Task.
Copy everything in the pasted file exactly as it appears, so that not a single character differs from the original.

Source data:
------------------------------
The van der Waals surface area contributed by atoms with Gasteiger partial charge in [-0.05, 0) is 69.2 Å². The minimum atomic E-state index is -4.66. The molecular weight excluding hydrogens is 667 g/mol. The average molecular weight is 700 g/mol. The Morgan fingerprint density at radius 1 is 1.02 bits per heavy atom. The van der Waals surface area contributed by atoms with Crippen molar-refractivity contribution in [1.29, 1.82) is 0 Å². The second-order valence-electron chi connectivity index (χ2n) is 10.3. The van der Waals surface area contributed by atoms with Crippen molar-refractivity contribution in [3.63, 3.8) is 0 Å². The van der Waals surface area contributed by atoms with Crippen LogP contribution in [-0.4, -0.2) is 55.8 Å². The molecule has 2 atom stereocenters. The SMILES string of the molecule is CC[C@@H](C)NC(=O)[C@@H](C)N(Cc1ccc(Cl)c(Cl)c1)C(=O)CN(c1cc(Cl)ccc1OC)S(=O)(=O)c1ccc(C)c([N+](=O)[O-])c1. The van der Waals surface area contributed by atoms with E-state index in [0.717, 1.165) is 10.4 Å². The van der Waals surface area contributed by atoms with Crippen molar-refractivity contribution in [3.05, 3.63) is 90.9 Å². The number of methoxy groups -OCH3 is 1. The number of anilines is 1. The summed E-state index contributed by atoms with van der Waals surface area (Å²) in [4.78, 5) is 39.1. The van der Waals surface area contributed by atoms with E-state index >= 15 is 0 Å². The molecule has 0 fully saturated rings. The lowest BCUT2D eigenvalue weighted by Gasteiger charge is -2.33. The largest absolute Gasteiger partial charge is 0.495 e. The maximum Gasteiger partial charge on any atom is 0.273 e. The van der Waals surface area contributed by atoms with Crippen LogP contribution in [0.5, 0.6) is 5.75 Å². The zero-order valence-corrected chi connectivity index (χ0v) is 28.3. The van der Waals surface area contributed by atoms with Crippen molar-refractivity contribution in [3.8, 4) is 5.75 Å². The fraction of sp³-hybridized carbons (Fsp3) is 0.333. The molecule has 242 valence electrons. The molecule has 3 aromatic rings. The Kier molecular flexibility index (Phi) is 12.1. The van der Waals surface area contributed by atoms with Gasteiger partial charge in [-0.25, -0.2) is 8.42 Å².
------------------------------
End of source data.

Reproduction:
The van der Waals surface area contributed by atoms with Gasteiger partial charge in [-0.05, 0) is 69.2 Å². The minimum atomic E-state index is -4.66. The molecular weight excluding hydrogens is 667 g/mol. The average molecular weight is 700 g/mol. The Morgan fingerprint density at radius 1 is 1.02 bits per heavy atom. The van der Waals surface area contributed by atoms with Crippen molar-refractivity contribution in [1.29, 1.82) is 0 Å². The second-order valence-electron chi connectivity index (χ2n) is 10.3. The van der Waals surface area contributed by atoms with Crippen molar-refractivity contribution in [3.63, 3.8) is 0 Å². The van der Waals surface area contributed by atoms with Crippen LogP contribution in [-0.4, -0.2) is 55.8 Å². The molecule has 2 atom stereocenters. The SMILES string of the molecule is CC[C@@H](C)NC(=O)[C@@H](C)N(Cc1ccc(Cl)c(Cl)c1)C(=O)CN(c1cc(Cl)ccc1OC)S(=O)(=O)c1ccc(C)c([N+](=O)[O-])c1. The van der Waals surface area contributed by atoms with E-state index in [0.717, 1.165) is 10.4 Å². The van der Waals surface area contributed by atoms with Crippen molar-refractivity contribution in [3.05, 3.63) is 90.9 Å². The number of methoxy groups -OCH3 is 1. The number of anilines is 1. The summed E-state index contributed by atoms with van der Waals surface area (Å²) in [4.78, 5) is 39.1. The van der Waals surface area contributed by atoms with E-state index >= 15 is 0 Å². The molecule has 0 fully saturated rings. The lowest BCUT2D eigenvalue weighted by Gasteiger charge is -2.33. The largest absolute Gasteiger partial charge is 0.495 e. The maximum Gasteiger partial charge on any atom is 0.273 e. The van der Waals surface area contributed by atoms with Crippen LogP contribution in [0.5, 0.6) is 5.75 Å². The zero-order valence-corrected chi connectivity index (χ0v) is 28.3. The van der Waals surface area contributed by atoms with Crippen molar-refractivity contribution in [3.8, 4) is 5.75 Å². The fraction of sp³-hybridized carbons (Fsp3) is 0.333. The molecule has 242 valence electrons. The molecule has 3 aromatic rings. The Kier molecular flexibility index (Phi) is 12.1. The van der Waals surface area contributed by atoms with Gasteiger partial charge in [-0.25, -0.2) is 8.42 Å².